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How a Junior ISA can help prepare for your child’s future

PUBLISHED: 09:55 21 November 2016 | UPDATED: 16:53 21 November 2016

Why not get an ISA for a child in your life? (Pic: Tatyana Tomsickova, Thinkstock)

Why not get an ISA for a child in your life? (Pic: Tatyana Tomsickova, Thinkstock)

tatyana_tomsickova

Instead of buying presents that aren’t enjoyed, why not gift money into a Junior ISA to prepare for your child’s future?

Have you ever spent ages tracking down the must have children’s toy only for them to be more interested in the cardboard box or for it to lie forgotten just a few weeks into January? A recent survey from Halifax found that parent’s spend an average of £177 per child on Christmas presents up to the age of 18, which is a whopping £3,186 in total. If this was instead placed in a savings account it would build up to £4,720 after 18 years.*

That is not taking into account the amount spent on children by grandparents, other relatives and family friends. This Christmas why not consider making a financial gift to a saving account such as a Junior ISA?

With the average price of a deposit in 2016 being £55,000 and university costs coming in at approx. £17,500 a year, it should be considered essential to start putting money aside for your child’s future.

We aren’t suggesting that you stop buying presents altogether, instead consider cutting back on how much you spend on presents and as an alternative gift money to a Junior ISA to give them a really valuable gift for the future.

What is a Junior ISA?

A junior ISA is a tax free savings account for children up to the age of 18 who live in the UK. It must be opened by either the child’s parents or legal guardian.

While the money in the account belongs to the child, they are unable to withdraw any of it until they reach the age of 18 however they are able to start managing it from the age of 16. The current limit for the tax year 2016/2017 is £4,080 and this sum can be made up of donations from parents, family and friends. If more than the annual limit is put into a Junior ISA the excess will be held in trust in a savings account.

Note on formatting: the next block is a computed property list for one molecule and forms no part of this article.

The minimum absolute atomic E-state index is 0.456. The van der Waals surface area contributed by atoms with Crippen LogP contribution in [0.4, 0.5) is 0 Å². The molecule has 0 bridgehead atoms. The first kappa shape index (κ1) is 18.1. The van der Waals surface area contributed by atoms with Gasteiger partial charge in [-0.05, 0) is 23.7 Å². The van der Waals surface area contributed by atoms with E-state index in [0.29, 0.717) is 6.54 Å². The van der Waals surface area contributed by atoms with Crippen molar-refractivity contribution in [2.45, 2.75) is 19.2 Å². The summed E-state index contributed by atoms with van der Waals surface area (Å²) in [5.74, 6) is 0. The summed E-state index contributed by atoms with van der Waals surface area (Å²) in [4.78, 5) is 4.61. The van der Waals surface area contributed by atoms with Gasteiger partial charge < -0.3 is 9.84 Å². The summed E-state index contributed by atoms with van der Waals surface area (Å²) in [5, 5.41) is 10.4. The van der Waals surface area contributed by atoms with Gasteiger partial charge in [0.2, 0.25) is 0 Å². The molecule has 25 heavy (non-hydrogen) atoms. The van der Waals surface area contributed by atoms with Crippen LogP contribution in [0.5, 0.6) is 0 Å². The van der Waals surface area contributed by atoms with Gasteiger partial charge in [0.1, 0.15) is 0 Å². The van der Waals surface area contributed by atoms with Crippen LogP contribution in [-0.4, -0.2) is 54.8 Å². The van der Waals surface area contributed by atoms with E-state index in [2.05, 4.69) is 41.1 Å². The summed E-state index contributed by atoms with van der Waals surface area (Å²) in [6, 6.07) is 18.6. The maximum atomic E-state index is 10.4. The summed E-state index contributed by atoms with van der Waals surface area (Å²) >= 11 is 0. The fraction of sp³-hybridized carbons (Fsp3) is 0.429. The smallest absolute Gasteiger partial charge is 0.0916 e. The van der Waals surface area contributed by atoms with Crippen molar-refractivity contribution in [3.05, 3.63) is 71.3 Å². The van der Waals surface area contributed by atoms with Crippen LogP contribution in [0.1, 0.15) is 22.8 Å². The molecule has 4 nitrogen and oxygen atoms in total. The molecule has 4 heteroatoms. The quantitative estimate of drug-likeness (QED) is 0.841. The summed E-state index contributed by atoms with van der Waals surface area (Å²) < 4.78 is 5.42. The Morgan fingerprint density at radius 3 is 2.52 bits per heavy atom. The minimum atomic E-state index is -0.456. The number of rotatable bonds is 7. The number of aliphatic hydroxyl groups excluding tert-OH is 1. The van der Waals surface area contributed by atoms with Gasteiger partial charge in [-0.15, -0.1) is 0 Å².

Once the child turns 18 the account is automatically transferred into a regular ISA and the child is able to manage and withdraw the money themselves.

Types of Junior ISAs

Just like adult ISAs there are two types of Junior ISAs – Cash or Stock & Shares.

A Cash Junior ISA may be the preferred option for those that are only saving for a short amount of time, for example under 5 years.

However if you are investing for the long term, over 5 years, then a Stocks & Shares Junior ISA could be a better option as they can offer a better rate of return. However it is important to remember that there is a higher risk attached to these as investments can fall and rise.

If you would like to find out more about Junior ISAs and help finding a plan suitable for you then please contact KDW, who can provide Independent Financial Advice and will be able to discuss your options.

www.kdw.co.uk

Past Performance is not necessarily a guide to future performance, the value of investments and the income from them can fall as well as rise and you may not get back the amount originally invested.

*Parents spend over £3,000 on Christmas presents per child up to the age of 18, Halifax, 25th November 2015

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